Welcome To The MN Bankruptcy Blog

Inside you will find over 500 helpful articles discussing the Chapter 7 & 13 Bankruptcy Process and other solutions for difficult financial situations.

 
You can search for specific topics or just click around. If you can't find what you're looking for here or in our FAQs please Send Us A Message
 

What Is The First Step To Filing A Chapter 13 Bankruptcy

Posted by Wesley Scott on December 9

The first step in filing a Chapter 13 Bankruptcy is to find a competent and local bankruptcy attorney who can represent you in your Chapter 13 Bankruptcy case. There are two major pitfalls to avoid in searching for competent instate licensed and local bankruptcy attorney.

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What Happens To Fraudulent Transfers In Chapter 13 Bankruptcy

Posted by Wesley Scott on December 8

If you were to file a Chapter 7 Bankruptcy and you had transferred an asset to anyone within two years prior to the time you filed the Chapter 7 Bankruptcy, you are going to run into Section 548 of the Bankruptcy Code and you will not like it.

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What Does A Chapter 13 Trustee Do With A Preference?

Posted by Wesley Scott on December 7

We have discussed what the two most common types of preferences are previously. In consumer debtor cases, a preference is typically a payment of $600 or more to a general unsecured creditor made within 90 days prior to filing the Chapter 13 Bankruptcy. It is also considered a preference to pay a family member or business associate $600 or more within the previous one year period prior to filing a Chapter 13 Bankruptcy.

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What Is A Preference In Chapter 13 Bankruptcy And How It Works

Posted by Wesley Scott on December 5

Section 547 of the Bankruptcy Code covers preferences. Think of a preference like this- on the eve of filing bankruptcy, you preferred one creditor over another by paying one creditor and not the others. There are, generally speaking, two types of preferences.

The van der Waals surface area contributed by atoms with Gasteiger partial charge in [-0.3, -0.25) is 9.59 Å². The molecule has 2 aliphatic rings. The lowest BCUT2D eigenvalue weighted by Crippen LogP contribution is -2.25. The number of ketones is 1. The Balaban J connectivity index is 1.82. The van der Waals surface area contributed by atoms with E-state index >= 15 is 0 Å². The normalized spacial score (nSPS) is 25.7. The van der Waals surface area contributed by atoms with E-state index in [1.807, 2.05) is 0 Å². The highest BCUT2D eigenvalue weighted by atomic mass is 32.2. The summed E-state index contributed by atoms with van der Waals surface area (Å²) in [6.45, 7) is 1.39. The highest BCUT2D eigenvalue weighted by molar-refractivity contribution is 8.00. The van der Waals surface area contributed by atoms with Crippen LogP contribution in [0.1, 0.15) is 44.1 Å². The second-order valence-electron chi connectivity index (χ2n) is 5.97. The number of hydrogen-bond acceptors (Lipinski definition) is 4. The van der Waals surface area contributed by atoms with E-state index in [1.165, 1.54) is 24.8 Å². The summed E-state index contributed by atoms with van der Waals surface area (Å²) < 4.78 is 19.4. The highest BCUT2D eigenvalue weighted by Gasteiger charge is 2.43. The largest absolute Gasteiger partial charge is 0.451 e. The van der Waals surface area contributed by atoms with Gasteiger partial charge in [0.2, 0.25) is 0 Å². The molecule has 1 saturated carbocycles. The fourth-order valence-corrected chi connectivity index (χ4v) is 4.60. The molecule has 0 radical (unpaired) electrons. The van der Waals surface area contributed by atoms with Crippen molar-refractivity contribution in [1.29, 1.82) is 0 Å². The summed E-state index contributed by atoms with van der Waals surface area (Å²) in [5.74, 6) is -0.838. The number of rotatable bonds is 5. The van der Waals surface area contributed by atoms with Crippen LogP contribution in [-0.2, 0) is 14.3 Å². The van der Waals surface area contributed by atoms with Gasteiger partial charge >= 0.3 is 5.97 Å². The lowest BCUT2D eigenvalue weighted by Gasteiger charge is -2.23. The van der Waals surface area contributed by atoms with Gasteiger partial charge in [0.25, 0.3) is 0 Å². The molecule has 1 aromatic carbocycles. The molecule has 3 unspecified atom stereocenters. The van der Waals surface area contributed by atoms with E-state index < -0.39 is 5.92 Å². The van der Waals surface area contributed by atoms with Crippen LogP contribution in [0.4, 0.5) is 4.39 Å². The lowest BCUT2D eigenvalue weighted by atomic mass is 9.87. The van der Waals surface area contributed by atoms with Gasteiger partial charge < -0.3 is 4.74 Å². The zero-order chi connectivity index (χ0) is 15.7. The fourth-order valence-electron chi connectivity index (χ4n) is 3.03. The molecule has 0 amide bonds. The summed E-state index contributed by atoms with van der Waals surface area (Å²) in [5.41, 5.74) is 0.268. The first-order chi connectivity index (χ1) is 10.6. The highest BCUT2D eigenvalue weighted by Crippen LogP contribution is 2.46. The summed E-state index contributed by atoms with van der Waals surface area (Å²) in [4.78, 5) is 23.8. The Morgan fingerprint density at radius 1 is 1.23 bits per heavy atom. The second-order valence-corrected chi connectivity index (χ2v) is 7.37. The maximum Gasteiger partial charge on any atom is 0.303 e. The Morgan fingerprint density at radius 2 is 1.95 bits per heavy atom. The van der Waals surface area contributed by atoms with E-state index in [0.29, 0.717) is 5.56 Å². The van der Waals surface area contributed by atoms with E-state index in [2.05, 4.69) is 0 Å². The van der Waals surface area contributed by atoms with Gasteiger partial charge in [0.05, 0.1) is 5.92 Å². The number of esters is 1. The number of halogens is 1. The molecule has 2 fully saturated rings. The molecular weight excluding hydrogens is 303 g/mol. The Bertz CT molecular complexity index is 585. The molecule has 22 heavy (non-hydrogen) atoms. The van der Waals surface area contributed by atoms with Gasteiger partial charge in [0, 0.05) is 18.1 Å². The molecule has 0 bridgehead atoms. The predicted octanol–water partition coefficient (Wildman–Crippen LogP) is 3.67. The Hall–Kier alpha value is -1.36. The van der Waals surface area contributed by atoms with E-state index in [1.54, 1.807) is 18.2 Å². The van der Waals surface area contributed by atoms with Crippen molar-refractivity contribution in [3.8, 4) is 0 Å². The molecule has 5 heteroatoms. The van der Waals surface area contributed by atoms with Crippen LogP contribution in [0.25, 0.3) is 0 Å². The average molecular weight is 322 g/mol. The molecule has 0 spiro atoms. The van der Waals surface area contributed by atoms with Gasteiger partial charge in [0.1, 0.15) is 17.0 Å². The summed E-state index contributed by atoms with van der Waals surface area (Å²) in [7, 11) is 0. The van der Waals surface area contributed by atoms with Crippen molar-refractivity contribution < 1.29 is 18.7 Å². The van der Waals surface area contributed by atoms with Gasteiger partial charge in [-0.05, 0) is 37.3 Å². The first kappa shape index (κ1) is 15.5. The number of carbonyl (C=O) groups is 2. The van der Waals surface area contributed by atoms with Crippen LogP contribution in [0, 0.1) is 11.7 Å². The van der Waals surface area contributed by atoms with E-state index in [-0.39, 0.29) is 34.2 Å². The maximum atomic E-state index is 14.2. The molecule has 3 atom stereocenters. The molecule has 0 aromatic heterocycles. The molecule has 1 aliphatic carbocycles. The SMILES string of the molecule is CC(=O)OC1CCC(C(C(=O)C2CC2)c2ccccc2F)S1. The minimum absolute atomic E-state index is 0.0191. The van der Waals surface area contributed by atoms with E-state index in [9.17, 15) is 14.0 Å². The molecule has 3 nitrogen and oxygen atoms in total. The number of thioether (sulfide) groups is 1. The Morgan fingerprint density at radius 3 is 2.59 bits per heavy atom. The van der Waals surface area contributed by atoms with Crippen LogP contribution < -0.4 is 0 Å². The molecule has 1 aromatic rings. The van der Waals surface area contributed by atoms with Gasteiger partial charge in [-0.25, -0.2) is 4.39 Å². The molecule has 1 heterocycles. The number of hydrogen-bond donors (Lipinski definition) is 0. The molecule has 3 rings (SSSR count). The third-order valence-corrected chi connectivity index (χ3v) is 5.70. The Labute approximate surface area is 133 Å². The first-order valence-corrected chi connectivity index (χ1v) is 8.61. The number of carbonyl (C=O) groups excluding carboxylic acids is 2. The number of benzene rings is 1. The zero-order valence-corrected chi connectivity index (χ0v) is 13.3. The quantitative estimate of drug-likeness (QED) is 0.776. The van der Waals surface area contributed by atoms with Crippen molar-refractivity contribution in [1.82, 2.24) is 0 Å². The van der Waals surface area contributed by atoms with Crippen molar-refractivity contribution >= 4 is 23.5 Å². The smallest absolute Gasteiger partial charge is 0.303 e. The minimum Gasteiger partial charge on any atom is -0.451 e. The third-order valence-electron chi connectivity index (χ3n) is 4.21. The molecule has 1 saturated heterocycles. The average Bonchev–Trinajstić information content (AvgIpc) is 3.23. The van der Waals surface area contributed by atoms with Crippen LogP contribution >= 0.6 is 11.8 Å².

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Why You Should Have an Attorney Complete Your Bankruptcy Petition

Posted by William Kain on December 5

The bills are piling up, and creditors are knocking at your door, so you’ve decided to file for bankruptcy. Because you’re already in a financially difficult situation, you don’t want to take on more debt, and you’ve heard that attorneys are expensive. As a result, you’ve decided to file your bankruptcy petition on your own, which is referred to as proceeding “pro se.” You’ve started filling out the forms and assembling the documents, and the process seems pretty straightforward. While it’s true that you don’t have to have an attorney handle your bankruptcy case, very few pro se bankruptcies are successfully completed. In this post, we’d like to discuss how an experienced bankruptcy attorney can be a tremendous help.

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Facing Foreclosure: Chapter 13 Bankruptcy Can Help

Posted by William Kain on November 29

No one likes to think about losing their home to foreclosure. It’s a scary time - not only are you looking at the possibility of losing your home and having your family displaced, but foreclosure can also be financially disastrous. Aside from the damage to your credit, it also wipes out any value you have paid into the house such as your down payment and monthly mortgage payments. If you’re facing foreclosure, filing for Chapter 13 bankruptcy can help you avoid foreclosure and maybe even keep your home.

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Holiday Spending and Bankruptcy

Posted by William Kain on November 29

It’s that time of the year! The holidays are upon us, which of course includes holiday shopping. It’s no secret that Americans like to shop, and we do the bulk of our shopping in the days leading up to Christmas. The National Retail Federation reports that we will each spend an average of $1,007.24 this year, a significant amount of money. Most of this will be on gifts for others, but let’s be honest - some of it will be spent on gifts for ourselves. And let’s not forget the money spent on gas, parking, and dining out while shopping. If you host parties, travel out of town for the holidays, or have college kids that need airfare, all of it adds up to a pretty hefty expense that can hit you like a pile of bricks in the very near future.